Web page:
What happens if the author at Kent is 2nd author or part of a larger research team not at Kent. Will it still have OA? Also is this divisive, in the sense that will some universities with less money not have a read and publish agreement?
If the Kent author is not the corresponding author for an article, then it will not be covered by a Kent Read and Publishing agreement and you will not be able to apply to use Kent APC funds either. This is because of the mechanisms that the publishers use, and the eligibility decided upon as part of the Read and Publish agreements. Some publishers, such as Wiley, are now implementing even stricter rules and insisting that a “responsible corresponding author” is allocated upon submission. They will not permit this to be altered later in the process. Larger research teams will need to have an awareness of the Read and Publish agreements available at their institutions at an early stage. This JISC agreement lookup and this Plan S tool allow you to see which institutions have which agreements.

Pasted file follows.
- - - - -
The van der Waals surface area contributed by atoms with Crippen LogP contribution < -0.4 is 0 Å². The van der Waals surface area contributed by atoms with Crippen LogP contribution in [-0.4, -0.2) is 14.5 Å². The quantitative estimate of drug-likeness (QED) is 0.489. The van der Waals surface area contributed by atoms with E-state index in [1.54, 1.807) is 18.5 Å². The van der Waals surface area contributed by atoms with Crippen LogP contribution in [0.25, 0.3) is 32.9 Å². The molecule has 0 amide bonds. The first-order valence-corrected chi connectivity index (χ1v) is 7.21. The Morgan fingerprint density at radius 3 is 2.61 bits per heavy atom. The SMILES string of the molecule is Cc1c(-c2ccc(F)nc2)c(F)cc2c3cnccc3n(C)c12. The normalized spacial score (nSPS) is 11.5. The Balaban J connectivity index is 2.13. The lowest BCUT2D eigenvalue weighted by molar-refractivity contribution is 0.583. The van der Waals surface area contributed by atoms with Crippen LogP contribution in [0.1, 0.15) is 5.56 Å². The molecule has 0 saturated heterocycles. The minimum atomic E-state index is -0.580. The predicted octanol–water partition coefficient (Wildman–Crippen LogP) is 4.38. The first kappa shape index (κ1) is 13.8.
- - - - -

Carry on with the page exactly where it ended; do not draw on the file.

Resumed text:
Yes, it is divisive to a degree as some universities will have fewer Read and Publish agreements. However, it could be argued that, overall, they will benefit as an increased number of articles will be available to them Open Access. In turn, this reduces subscription charges and makes a wider collection of journals available to their readers, while the universities that publish in high volume are paying more of the publishing costs.
For some Read and Publish agreements the “publish” element of the agreement is dependent upon publishing activity at an institution, allowing universities to participate even if they publish infrequently.
There has been a degree of divisiveness since RCUK first introduced Open Access requirements because not all universities receive a UKRI Open Access block grant to pay for APCs.
Could you please clarify if by submission you mean the first time we submit it for consideration by the journal (i.e. prior to peer review) and where should we include the statement (the manuscript itself)?